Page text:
Seismic waves inside Mars' core hint at how it became hostile to life

Using the InSight lander scientists have measured seismic waves traveling through the core of Mars for the first time gathering clues as to why the Red Planet may not be fit for life.

Seismic waves inside Mars' core hint at how it became hostile to life : Read more

The article gets the Earth's solid inner and liquid outer core backwards.

"Our results are consistent with a core rich in sulfur, with smaller fractions of oxygen, carbon and hydrogen. ... our compositional inversions find that the Martian core contains a median of 20.3 to 21.4 wt% total light elements...."

They compare their Mars core work with other work that has estimated the size and composition of Earth and lunar cores. The lunar core is thought to have little Si and O, but more S and C. Earth's core is different, but perhaps not that different:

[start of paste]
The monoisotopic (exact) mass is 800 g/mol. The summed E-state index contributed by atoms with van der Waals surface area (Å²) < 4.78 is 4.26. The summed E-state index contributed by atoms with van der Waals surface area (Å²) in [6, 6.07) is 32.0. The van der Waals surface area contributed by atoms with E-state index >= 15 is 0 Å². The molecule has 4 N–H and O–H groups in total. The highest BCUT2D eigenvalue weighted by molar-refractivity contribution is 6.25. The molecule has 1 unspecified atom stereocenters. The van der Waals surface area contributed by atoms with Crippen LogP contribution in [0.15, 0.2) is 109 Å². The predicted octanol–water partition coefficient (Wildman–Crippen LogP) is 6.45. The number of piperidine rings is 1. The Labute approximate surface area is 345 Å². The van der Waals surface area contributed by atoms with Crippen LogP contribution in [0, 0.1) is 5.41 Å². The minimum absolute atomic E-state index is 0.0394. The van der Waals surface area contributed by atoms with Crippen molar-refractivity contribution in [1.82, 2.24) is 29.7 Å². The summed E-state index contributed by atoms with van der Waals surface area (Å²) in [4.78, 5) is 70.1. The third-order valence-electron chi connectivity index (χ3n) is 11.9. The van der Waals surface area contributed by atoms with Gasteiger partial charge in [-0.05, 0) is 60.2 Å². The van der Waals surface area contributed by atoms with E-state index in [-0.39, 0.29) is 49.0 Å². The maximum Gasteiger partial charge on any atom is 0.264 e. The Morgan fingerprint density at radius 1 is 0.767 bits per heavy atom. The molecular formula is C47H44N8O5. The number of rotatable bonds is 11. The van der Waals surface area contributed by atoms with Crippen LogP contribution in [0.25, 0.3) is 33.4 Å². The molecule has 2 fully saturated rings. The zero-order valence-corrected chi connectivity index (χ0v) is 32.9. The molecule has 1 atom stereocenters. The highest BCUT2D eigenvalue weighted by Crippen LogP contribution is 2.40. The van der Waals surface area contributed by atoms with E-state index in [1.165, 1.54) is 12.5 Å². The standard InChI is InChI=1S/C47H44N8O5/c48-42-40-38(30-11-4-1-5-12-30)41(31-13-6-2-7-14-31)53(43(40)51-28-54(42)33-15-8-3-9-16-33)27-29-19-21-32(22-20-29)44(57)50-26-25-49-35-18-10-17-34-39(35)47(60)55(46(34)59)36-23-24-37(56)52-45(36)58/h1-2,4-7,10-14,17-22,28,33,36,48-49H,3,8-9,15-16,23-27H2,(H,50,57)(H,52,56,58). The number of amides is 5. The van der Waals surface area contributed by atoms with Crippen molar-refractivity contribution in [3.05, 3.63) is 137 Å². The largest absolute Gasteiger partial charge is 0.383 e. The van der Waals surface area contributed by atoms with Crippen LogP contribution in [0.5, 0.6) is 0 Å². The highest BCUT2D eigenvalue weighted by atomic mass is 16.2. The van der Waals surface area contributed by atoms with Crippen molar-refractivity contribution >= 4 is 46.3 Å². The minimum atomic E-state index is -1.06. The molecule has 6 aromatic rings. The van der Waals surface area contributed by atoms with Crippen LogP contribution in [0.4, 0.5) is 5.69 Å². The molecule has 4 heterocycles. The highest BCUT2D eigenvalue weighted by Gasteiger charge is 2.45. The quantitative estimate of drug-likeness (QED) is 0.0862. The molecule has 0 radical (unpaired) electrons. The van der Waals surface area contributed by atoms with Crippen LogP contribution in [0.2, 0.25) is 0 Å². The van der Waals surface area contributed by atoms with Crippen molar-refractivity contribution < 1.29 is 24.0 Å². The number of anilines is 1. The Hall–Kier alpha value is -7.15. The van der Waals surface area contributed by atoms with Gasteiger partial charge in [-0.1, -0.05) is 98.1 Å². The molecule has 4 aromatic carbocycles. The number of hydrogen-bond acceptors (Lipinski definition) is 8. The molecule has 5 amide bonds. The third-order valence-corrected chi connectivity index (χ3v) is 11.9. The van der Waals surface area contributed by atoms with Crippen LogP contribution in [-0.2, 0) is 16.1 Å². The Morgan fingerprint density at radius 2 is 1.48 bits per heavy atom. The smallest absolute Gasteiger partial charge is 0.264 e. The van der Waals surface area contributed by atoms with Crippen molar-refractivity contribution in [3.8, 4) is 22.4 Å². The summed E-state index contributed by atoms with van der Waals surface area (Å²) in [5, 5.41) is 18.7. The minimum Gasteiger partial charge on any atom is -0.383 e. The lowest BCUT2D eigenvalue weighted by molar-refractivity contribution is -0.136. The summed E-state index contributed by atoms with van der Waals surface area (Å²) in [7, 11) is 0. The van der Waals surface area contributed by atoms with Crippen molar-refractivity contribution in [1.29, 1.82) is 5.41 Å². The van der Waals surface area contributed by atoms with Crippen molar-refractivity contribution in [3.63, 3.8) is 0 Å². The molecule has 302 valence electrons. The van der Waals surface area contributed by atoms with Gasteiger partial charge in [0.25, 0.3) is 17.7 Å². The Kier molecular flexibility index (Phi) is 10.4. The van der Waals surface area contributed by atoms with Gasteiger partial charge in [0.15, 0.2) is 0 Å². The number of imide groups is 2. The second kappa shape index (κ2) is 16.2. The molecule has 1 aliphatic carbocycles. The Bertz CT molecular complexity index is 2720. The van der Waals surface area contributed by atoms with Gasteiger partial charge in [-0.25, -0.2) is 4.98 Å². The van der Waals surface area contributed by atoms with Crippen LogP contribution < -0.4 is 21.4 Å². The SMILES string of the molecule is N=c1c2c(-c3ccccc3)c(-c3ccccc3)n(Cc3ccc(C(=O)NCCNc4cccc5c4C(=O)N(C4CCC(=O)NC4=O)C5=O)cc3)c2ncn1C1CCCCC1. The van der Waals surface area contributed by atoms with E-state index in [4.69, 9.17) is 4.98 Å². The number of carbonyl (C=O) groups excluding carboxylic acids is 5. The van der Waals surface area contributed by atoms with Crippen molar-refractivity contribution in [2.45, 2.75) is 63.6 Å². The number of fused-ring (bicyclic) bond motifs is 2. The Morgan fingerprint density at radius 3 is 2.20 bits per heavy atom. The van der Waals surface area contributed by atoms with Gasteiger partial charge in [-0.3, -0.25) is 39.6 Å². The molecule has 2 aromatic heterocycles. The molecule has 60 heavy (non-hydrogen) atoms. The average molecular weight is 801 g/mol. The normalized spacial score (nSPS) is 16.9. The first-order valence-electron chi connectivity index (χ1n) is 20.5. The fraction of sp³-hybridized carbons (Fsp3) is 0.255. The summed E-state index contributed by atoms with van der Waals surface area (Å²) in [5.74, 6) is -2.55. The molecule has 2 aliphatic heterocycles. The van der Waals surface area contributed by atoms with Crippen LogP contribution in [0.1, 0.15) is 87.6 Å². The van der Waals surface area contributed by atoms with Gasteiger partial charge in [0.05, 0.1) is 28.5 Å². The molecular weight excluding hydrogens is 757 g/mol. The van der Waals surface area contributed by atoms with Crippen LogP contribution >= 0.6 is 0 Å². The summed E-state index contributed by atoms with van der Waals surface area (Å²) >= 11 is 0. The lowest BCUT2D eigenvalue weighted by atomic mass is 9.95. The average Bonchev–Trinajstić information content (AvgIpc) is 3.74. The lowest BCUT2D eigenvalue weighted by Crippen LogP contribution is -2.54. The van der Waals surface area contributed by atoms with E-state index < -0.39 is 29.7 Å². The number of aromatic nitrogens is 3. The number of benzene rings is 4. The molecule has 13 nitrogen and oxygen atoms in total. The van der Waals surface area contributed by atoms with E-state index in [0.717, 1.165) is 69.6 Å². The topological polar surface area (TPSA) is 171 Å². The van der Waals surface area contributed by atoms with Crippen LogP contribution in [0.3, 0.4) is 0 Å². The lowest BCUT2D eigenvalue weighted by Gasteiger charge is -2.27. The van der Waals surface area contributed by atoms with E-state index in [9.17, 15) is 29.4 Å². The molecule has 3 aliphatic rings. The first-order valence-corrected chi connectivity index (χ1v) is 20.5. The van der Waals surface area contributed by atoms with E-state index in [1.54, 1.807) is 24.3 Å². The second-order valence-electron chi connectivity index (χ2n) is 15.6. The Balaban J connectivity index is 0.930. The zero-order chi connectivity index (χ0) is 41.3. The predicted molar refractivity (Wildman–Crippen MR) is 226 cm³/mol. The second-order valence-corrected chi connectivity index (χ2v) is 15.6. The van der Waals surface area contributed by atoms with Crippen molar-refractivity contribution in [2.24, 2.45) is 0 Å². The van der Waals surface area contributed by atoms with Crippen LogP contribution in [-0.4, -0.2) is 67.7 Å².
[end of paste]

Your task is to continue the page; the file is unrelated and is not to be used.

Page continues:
Earth’s liquid outer core is suggested to have only about half the fraction of light elements advocated for Mars’s core, as it is likely to contain less than 2 wt% S, along with no more than 4 wt% Si, less than 6 wt% O and up to 0.25 wt% H e.g., ref. 84. We stress, however, that the limit of 2 wt% S in the Earth’s core is driven by geochemical arguments and volatility trends e.g., refs. 85 and 86, while on the sole basis of thermo-elastic properties, Earth’s outer core could contain up to 10 wt%S (87, 88), or as much as 14.4 wt%S if it is assumed to be the only light element present (84).
Also here a total of ~ 20 wt% total light elements is a possibility.

The difference is that Mars core is expected to have more lighter elements and their data, while leaving out the question of a possible solid inner core, is more unambiguous in resulting in a high fraction of light element.
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